Stimulation Protocol

Twenty hertz stimulus trains (1 msec biphasic pulses) are delivered through the CA3 stimulating electrode for a maximum of 30 s. Initially, trains are administered every 2 to 3 min with increasing stimulus intensities (in 40- to 100-pA steps, beginning with 400 pA) to determine the threshold for maximal dentate activation. Maximal dentate activation is defined by the appearance of large-amplitude population spikes in the extracellular recording (10 to 40 mV) associated with a rapid decrease in the DC potential (Figure 4.8A). The stimulus threshold for elicitation of maximal dentate activation is usually 500 to 800 pA. If the animal requires higher stimulus intensities, then either the stimulating electrode is not positioned correctly or the animal has received too much urethane. A stimulus train sufficient to produce maximal dentate activation is then administered every 5 min until an afterdischarge appears and then every 10 min. An afterdischarge is defined as at least two bursts of population spikes after the end of a stimulus train. For every stimulus train, the stimulus is stopped 2 to 3 s after maximal dentate activation begins (Figure 4.9). This causes most of the paroxysmal discharges of the granule cells to be in the form of an afterdischarge.

Afterdischarge Duration

FIGURE 4.9

Measurements of the parameters of maximal dentate activation. One chart recording of the extracellular DC potential during and after the stimulus train to the CA3 region is shown. The stimulus duration is indicated. The time to onset of maximal dentate activation (MDA) is defined as the time from the beginning of the stimulus train to the midpoint of the positive-to-negative DC shift. The duration of maximal dentate activation is defined from the midpoint of the positive-to-negative DC shift to the midpoint of the return of the DC shift to baseline. The afterdischarge duration is defined as the time from the end of the stimulus train to the return of the DC potential back to baseline. Normally the stimulus duration is stopped 2 to 3 s after the onset of maximal dentate activation, so the afterdischarge duration is 2 to 3 s shorter than the duration of maximal dentate activation.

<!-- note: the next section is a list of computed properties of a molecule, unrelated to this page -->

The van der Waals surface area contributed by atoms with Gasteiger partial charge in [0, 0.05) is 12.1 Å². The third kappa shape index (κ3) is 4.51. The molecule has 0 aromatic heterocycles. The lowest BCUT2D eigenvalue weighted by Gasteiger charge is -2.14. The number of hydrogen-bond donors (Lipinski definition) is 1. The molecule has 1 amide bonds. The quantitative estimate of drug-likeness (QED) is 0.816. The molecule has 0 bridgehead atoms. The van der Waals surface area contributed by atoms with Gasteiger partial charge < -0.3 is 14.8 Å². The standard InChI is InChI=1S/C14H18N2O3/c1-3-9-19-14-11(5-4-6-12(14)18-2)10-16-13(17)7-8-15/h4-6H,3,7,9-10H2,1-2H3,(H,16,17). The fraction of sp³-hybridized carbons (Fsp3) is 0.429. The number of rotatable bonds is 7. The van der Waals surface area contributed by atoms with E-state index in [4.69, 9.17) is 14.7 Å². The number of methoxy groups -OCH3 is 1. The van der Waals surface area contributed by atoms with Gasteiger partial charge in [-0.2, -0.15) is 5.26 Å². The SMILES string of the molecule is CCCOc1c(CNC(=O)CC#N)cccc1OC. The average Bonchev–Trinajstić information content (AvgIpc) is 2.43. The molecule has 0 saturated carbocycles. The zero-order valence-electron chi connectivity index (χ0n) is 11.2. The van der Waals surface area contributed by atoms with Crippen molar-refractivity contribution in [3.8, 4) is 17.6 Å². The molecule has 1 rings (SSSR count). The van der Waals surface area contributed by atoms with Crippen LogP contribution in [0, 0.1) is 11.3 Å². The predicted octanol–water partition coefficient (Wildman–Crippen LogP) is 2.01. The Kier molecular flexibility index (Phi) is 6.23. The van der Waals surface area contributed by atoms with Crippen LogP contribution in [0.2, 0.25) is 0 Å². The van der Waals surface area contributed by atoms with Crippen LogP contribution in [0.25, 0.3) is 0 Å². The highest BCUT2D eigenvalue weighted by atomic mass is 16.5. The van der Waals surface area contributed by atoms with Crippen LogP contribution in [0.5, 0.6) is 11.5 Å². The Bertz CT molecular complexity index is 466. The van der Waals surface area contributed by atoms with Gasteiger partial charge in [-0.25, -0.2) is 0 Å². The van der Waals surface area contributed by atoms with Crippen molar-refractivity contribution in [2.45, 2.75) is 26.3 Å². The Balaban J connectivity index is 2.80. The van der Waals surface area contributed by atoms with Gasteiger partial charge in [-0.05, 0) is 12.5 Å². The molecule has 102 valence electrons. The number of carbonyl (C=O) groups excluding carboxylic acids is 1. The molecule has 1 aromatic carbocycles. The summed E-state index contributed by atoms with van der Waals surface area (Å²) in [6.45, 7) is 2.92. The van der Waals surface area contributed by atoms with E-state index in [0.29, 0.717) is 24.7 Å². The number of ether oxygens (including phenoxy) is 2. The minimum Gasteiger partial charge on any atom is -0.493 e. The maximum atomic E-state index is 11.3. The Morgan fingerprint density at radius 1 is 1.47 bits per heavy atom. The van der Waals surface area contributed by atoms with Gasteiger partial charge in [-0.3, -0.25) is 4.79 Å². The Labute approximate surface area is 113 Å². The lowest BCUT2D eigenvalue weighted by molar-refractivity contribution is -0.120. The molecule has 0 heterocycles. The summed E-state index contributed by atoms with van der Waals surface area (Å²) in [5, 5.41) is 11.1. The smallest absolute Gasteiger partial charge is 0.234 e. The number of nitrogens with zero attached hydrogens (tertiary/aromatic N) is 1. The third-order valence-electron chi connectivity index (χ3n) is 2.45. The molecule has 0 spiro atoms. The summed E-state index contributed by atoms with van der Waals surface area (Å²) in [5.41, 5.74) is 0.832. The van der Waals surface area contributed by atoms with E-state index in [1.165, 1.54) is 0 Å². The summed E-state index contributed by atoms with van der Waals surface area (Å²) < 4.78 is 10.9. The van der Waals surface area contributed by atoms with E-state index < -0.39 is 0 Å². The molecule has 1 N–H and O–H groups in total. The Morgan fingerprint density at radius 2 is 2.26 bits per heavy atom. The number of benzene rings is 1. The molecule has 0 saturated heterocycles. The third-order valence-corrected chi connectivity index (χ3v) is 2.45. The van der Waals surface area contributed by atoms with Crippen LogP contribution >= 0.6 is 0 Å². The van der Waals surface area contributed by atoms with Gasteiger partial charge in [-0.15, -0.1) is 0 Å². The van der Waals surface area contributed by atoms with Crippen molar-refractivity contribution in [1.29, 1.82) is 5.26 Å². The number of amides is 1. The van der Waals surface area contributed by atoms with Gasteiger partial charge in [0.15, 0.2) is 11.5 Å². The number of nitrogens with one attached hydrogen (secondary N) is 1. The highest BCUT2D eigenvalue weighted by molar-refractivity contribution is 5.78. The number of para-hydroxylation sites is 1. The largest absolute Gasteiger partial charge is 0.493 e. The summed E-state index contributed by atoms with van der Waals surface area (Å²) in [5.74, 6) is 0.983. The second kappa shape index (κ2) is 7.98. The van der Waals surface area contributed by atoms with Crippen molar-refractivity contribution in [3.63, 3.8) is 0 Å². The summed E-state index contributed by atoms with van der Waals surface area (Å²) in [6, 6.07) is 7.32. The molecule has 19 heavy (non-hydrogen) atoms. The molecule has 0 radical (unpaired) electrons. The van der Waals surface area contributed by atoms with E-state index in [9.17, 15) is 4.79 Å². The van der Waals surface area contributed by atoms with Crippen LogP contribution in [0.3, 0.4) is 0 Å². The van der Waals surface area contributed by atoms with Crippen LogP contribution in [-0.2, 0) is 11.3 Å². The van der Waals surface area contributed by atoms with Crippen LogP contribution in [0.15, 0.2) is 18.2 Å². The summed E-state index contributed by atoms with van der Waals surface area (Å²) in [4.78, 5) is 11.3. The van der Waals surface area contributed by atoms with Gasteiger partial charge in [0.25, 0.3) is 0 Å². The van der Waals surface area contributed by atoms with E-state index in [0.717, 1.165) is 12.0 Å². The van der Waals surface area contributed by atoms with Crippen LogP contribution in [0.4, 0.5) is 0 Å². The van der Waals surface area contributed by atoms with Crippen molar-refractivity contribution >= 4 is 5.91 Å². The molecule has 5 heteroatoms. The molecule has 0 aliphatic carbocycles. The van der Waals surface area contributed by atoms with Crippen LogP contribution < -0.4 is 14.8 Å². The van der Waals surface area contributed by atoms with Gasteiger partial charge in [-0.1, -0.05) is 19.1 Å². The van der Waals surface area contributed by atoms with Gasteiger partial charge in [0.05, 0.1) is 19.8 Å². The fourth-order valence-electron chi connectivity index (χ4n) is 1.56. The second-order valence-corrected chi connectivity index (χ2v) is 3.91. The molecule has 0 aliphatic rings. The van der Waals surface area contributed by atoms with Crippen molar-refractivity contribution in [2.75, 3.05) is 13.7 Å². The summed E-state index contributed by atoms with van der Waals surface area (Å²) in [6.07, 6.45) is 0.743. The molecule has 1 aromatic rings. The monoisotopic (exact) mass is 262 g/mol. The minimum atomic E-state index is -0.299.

Afterdischarge Duration

FIGURE 4.9

Measurements of the parameters of maximal dentate activation. One chart recording of the extracellular DC potential during and after the stimulus train to the CA3 region is shown. The stimulus duration is indicated. The time to onset of maximal dentate activation (MDA) is defined as the time from the beginning of the stimulus train to the midpoint of the positive-to-negative DC shift. The duration of maximal dentate activation is defined from the midpoint of the positive-to-negative DC shift to the midpoint of the return of the DC shift to baseline. The afterdischarge duration is defined as the time from the end of the stimulus train to the return of the DC potential back to baseline. Normally the stimulus duration is stopped 2 to 3 s after the onset of maximal dentate activation, so the afterdischarge duration is 2 to 3 s shorter than the duration of maximal dentate activation.

This repeated elicitation of reverberatory seizures in the hippocampal circuit is thought to closely mimic the changes seen in afterdischarge duration during kindling and, thus, could be referred to as electrographic kindling.

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